“I Have Not Been Able to Overcome Laura’s Death”/ Cubanet, Hector Maseda


Title on video: “The most difficult moment was when they tried to accuse me of spying…”

cubanet square logoCubanet.org, Julio Cesar Alvarez and Augusto Cesar San Martin, 29 July 2016, Havana – Hector Maseda dreamed of designing big ships and hanging his naval engineering degree where everyone could see it, but “since they only built boats here,” he graduated with a degree in electrical engineering.

His excellent grades assured him a post in the National Center for Scientific Research (CNIC) until 1980 when the Mariel Boatlift changed his life, as it did for tens of thousands of Cubans who decided to emigrate, but from a different angle.

Hector did not emigrate but lost his job at the CNIC for refusing to repudiate his colleagues who chose to leave the Island. He stopped enjoying the “political trustworthiness” indispensable for working at the center, the “father of science in Cuba.”

From a scientist with three post-graduate studies and author of several scientific articles, he became a handicrafts vendor for more than a year in order to be able to survive. After going through several different jobs he began to work in the medical devices department in the oldest functioning hospital in Cuba, the Commander Manuel Fajardo Teaching Surgical Hospital.

It was there, on Christmas of 1991, that he began the courtship of Laura Pollan, a teacher of Spanish and literature who would later become a symbol of the peaceful struggle for human rights in Cuba.

The spring of 2003 was a “Black Spring” for Hector and 74 of his colleagues (known as the Group of 75). Sentenced to 20 years in a summary trial for a supposed crime against the independence and territorial integrity of the State, he spent more than seven years in prison.

From that Black Spring emerged the Ladies in White, a group of wives and family members of the 75 dissidents. Laura Pollan, because of the arrest of Hector Maseda, quit her job as a professor in the Ministry of Education and became the founder and leader of the Ladies in White.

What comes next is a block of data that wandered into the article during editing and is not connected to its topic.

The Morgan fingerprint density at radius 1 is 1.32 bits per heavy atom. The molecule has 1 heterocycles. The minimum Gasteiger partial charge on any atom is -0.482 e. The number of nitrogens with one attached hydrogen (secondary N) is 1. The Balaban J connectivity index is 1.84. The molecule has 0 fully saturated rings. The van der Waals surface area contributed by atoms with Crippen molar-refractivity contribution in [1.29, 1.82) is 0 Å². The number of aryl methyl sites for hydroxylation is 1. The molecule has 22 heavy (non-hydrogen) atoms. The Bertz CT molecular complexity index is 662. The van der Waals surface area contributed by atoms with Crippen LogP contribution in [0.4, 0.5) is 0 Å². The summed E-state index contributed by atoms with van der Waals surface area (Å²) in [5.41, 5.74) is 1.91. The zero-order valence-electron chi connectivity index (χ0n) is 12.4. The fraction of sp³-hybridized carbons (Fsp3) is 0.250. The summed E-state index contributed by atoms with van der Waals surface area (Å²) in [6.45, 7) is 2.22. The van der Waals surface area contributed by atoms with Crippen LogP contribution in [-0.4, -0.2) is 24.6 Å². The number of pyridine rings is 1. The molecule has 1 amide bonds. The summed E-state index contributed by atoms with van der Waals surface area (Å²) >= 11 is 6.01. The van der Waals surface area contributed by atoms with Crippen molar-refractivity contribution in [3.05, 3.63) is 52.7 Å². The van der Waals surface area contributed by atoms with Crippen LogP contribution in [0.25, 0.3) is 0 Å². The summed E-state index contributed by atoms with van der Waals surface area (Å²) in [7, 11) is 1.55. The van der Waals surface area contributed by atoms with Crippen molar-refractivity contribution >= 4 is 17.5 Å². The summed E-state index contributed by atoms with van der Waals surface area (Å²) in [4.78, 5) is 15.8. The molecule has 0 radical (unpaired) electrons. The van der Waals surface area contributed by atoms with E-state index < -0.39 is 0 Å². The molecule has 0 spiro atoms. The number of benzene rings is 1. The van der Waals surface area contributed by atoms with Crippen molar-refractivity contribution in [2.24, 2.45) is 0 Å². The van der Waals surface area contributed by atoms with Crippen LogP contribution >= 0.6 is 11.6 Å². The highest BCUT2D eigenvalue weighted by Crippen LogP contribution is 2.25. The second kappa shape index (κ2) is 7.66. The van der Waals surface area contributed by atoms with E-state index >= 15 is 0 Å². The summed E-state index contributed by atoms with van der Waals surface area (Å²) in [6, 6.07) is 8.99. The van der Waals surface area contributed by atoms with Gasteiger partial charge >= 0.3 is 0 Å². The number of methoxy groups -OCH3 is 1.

“From that moment, she gave up all her pleasures, all her intellectual and social inclinations, etc., and became a leading defender of human rights,” says Maseda.

But Laura would not survive long after Hector’s liberation. A strange virus ended her life in 2011, although Hector Maseda is convinced that the Cuban political police assassinated her.

President of the National Commission of Masonic Teaching and past-President of the Cuban Academy of High Masonic Studies, Hector has traveled the whole road of Cuban Freemasonry.

From apprentice to Grade 33 of the Supreme Council for the Republic of Cuba, he is one of the 25 Sovereign Grand Inspectors of the order which is composed of about 29 thousand Masons spread through more than 300 lodges around the Island.

He has worked as an independent journalist for outlets like CubaNet, Miscelaneas de Cuba and others. His book Buried Alive recounts the conditions of the Cuban political prison system and the abuses of jailers against political and common prisoners.

But he, who at age 15 was arrested and beaten by the Batista police after being mistaken for a member of the July 26 terrorist group and at age 60 psychologically tortured by Fidel Castro’s political police by being subjected to sleep deprivation in interrogations, still has not overcome the death of his wife Laura Pollan.

“I have not been able to overcome that trauma,” says Maseda.

Translated by Mary Lou Keel